major objective for junior sport is the development of life-long
participation in sport. As lifestyles becomes less physically active,
sporting habits and values formed in the growing years are essential in
helping people remain active and healthy.
Sport has many benefits including contributing to health and wellness
by providing increased activity levels, reducing stress and helping to
build a positive self-image.
An enjoyable and challenging junior sports experience can provide the entry to a life-long involvement in sport for:
Sport must be planned around what young people look for to make it a positive experience. In their words:
Young people over 12 years identify the essence of sport as centered around:
Self-discovery and self-improvement
Young people want a safe and supportive environment which encourages them to do their best. They do not enjoy sport when:
The number of young people leaving sport as teenagers, especially
girls, and particularly after finishing school is a major concern.
To encourage ongoing participation for teenagers, sports providers
need to offer activities in a varied and interesting way. Modify sport
to reduce competitiveness and emphasise the social and fun aspects (see Forming links – Junior sport policy).
Parents can help young people to balance the demands on their time if
this is a problem (e.g. manage school work, part-time jobs, family and
peers, entertainment etc).
The early sports experience is important. Sports providers need to
ask themselves if they are providing lots of opportunities for young
people to learn, experience success and have fun.
Above all, young people need to feel they are getting a fair go in their sporting opportunities.
It is important that sport be made to fit kids, and not the reverse.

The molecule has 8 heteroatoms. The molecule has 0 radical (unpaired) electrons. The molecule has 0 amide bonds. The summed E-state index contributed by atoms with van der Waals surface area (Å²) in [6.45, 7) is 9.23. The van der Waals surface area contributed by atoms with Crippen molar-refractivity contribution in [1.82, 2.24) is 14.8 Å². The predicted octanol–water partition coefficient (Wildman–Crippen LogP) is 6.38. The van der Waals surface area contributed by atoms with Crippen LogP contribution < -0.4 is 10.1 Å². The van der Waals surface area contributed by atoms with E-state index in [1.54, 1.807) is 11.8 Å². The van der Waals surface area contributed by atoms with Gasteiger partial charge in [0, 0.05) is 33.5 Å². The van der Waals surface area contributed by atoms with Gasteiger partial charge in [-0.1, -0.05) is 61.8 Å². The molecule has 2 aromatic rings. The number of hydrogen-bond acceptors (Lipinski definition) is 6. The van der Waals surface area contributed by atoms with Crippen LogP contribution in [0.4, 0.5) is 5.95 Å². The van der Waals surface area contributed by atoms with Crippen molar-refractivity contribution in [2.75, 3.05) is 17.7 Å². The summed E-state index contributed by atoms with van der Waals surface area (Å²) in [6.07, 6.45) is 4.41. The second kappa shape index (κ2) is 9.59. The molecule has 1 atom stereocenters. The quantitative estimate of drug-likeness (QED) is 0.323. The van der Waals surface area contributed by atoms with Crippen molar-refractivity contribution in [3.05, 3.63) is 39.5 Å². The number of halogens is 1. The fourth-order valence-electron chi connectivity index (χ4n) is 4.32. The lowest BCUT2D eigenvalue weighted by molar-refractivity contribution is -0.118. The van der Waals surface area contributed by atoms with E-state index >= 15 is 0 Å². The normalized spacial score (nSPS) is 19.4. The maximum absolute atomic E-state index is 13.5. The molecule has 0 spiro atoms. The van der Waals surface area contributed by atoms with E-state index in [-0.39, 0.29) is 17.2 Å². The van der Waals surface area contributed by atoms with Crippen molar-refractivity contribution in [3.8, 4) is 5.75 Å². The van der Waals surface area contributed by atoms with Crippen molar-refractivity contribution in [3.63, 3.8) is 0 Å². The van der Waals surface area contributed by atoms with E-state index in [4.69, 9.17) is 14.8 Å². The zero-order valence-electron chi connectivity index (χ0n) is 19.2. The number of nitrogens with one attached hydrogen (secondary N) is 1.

Modified rules, games and equipment assist in doing this and help young
people to experience success (see Booklet 22 of this series, Sport
pathways – Junior sport policy).
Development programs and modified versions of sport (see Forming links – junior sport policy) offer young people:
Early sport experiences impact greatly on continued participation. All providers must:
Young people’s motivations for sport are influenced by:
This means people involved in junior sport must watch the things they
say and do as they reveal their attitudes about sport and how they see
their young people progress. Adults must remember that ‘being wanted’ is
as strong a motivator for young people as pride, improvement and having
fun. Adults must also be careful not to impose their philosophy of
elitism onto young people as this is a common cause of drop-out if they
do not want to pursue the elite pathway.
Sport has many benefits for young people that contribute to their
holistic development, and continue to advantage them as adults.
Experiences within junior sport are important for continued
participation. To motivate young people to make a lifetime commitment to
sport, we must:
Above all, young people must be treated with respect regardless of
their capabilities, and experience a safe and accountable environment
led by caring sport providers.
This information is part of a series covering the nine guidelines
outlined in the Junior Sport Framework (JSF) as developed by Sport
The information in this booklet has been reproduced with the permission of Sport Australia.
The guidelines cover topics to address the needs of young people in sport and include:
These booklets outline the main points of the guidelines to assist in
the delivery of best practice in junior sport and to encourage young
people to make a life-long commitment to sport.
A complete copy of the JSF is available on the Sport Australia website.
Do not submit enquiries with this form.